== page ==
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Moon Technology

Reusable SpaceX Rocket Has Implications For a Return To the Moon ( 51

MarkWhittington writes: While it is unclear what, if any, implications the recent successful landing of the first stage of the Falcon 9 first stage means for the future of space travel, planetary scientist and space commentator Paul Spudis suggested that the feat and the similar one performed earlier by Blue Origin could have some benefit for a return to the moon. In the meantime, a test of the engines in the recovered first stage had mixed results. The engines fired alright, but SpaceX CEO Elon Musk reported, "thrust fluctuations" that might have been caused by "debris ingestion."
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Reusable SpaceX Rocket Has Implications For a Return To the Moon

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  • Duh! (Score:4, Insightful)

    by taiwanjohn ( 103839 ) on Monday January 18, 2016 @06:28AM (#51321133)

    Would dropping the cost of getting payloads to orbit have implications for a return to the moon? Hmm.... let's see... I can't quite tell...

    • I originally had this knee jerk response as well, but after I RTFA (I know, bad form) I understand he's actually talking about how these technologies translate into vehicles that never operate in earth atmosphere. Specifically that all extraterrestrial rockets before now have been single use, and more advanced multi use rockets aid long term manned missions outside of earth orbit (If one can consider the moon such).

      • I also RTFA (admittedly, after I posted) but I still think it's pretty obvious to anyone who pays much attention to space development issues (like, you know, readers of Air & Space). For that matter, this isn't really that much of a step change in terms of lunar landers. The author talks about "Developing a reusable cryogenic space vehicle," but the F9 is only half cryogenic, it's kerosene fuel is chilled to very low temps, but it's not the same as LH2 or liquid methane.

        We could build a reusable lunar l

  • by 140Mandak262Jamuna ( 970587 ) on Monday January 18, 2016 @07:51AM (#51321297) Journal
    The goal of landing the rocket on three legs seems to be a very great challenge. Especially on a floating platform that is bobbing in the sea. They are able to get the speed and targeting precise enough to pull it off once, and got very close three times now. May be they should be thinking of a recovery system that is less demanding than this.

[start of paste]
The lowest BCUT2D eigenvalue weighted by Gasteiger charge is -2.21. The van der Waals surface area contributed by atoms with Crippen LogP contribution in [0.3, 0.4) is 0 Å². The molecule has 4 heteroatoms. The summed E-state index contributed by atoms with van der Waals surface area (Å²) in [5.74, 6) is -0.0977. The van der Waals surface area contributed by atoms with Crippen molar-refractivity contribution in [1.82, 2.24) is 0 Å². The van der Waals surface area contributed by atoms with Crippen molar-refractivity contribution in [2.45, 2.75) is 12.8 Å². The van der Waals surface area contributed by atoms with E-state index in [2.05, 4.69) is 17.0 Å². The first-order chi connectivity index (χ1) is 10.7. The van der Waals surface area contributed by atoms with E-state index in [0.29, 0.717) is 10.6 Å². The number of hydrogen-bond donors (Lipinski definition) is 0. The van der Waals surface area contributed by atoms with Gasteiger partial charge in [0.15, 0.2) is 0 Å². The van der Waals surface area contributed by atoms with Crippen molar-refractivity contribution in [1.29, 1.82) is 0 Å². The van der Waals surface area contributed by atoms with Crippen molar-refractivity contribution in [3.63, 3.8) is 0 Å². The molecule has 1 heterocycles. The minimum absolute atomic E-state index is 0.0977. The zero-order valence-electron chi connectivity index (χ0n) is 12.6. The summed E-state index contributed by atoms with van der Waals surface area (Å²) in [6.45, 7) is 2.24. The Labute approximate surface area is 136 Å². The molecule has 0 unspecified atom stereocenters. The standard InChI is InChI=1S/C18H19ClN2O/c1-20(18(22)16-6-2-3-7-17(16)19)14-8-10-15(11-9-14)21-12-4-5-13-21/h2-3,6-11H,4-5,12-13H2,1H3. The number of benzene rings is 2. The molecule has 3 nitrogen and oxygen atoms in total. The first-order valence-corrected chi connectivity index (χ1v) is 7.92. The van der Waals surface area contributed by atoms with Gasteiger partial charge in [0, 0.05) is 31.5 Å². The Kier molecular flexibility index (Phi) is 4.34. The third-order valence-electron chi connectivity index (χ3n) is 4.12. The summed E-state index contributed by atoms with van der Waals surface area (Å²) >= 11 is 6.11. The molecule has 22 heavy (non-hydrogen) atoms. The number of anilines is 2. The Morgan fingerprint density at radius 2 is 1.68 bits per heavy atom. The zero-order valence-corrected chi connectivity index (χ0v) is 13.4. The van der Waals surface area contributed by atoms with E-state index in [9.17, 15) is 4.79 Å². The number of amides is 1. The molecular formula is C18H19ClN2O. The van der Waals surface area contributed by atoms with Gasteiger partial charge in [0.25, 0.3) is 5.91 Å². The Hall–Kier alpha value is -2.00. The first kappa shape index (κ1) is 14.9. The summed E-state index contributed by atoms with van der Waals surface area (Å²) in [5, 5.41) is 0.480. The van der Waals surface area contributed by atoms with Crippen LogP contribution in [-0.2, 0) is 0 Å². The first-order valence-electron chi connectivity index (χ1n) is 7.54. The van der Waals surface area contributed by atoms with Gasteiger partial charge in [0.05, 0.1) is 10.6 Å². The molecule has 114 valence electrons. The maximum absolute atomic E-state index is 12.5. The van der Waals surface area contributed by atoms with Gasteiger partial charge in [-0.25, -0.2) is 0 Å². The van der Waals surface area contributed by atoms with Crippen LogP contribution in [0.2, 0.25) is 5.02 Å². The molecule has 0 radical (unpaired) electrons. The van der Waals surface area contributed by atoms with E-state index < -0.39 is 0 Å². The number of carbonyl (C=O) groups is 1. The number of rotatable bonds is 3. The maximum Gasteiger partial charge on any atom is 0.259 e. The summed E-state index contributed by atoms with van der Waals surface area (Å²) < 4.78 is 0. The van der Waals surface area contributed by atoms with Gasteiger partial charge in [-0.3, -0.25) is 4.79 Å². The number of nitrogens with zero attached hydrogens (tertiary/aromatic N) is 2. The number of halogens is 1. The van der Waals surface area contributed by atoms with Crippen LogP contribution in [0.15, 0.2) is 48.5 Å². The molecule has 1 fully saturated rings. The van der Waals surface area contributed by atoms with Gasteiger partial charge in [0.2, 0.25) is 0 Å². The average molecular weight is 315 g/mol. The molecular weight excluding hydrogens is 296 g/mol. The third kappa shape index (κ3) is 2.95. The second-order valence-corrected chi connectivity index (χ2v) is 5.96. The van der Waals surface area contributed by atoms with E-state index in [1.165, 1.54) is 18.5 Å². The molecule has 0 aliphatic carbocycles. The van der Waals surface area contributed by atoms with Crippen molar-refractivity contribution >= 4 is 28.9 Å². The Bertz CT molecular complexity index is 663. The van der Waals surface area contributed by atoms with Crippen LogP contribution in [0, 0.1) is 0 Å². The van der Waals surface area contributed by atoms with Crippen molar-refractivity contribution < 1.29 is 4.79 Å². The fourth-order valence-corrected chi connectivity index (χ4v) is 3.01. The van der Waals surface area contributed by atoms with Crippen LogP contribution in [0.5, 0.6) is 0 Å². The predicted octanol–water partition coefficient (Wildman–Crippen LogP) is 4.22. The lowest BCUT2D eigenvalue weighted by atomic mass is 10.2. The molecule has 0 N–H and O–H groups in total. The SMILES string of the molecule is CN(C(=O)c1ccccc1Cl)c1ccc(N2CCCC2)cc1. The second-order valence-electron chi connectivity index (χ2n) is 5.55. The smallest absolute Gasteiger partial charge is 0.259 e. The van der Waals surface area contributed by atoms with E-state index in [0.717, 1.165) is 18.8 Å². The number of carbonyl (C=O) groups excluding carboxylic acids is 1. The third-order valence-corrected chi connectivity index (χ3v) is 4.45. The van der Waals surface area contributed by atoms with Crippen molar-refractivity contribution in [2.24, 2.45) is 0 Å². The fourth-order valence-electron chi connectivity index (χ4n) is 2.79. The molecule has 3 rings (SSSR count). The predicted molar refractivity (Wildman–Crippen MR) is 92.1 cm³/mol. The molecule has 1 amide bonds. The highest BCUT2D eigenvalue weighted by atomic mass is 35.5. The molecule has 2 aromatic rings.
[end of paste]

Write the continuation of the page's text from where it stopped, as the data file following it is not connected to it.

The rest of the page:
These rockets are putting some 50000 lb in LEO. It hurts to add weight that reduces pay load. But SpaceX claims the first stage is worth 60 million dollars. May be if they would come up with some kind of system that would fire a cable with grappling hooks at the last moment to snag a cable hung between towers like a clothesline and end up hanging without hitting the ground. It could be heavier than three struts and take some away from payload capacity. By that might be less demanding than precisely landing on three legs, and save enough money make up for it in the next launch.

    But anyway it is an amazing achievement. I really hated to see Wired mag calling it "botched" in its head line. May be it is not an inaccurate description, may be they were using standard headline language to find smaller words. But still, if most projects achieve this much in their botched operations ...

    • by Rei ( 128717 ) on Monday January 18, 2016 @08:10AM (#51321343) Homepage

      The rocket launches upright. It's designed to bear loads vertically being imparted through its base. It's not designed to dangle from a cable from its nose. Plus, in terms of "things that can go wrong", grappling onto elevated cables sounds far worse than landing on legs.

      From the look of it, the real culprit this time was ice, from all of the fog. That's the leading theory as to why the leg didn't latch. Unfortunately, icing on aerial vehicles in general has killed an awful lot of them over the course of modern history.

    • by waTeim ( 2818975 )
      In this case it is now suggested that the cause was simply leg #3 -- there are 4 legs by the way -- failed to lock out due to the failure of a locking collet possibly because of ice buildup, but like you said still impressive. Using legs seem to be easier than arresting the fall with cables; the cables would weigh a lot as they would need to withstand decelerating 25 tons; they would have to uncoil explosively with an aiming system, a launcher and enough energy to throw out the cables; and even though this
    • "Especially on a floating platform that is bobbing in the sea. "

      If barge landings are ever going to become routine, there needs to be a capture system. This would not only have turned several of those near-misses into good landings, but would save the weight of the landing legs.

  • They should rename one of the barges to "Death and gravity" (GSV culture ship).
  • is to know how to do a thing and to watch someone else doing it wrong, without commenting. -- T.H. Whit

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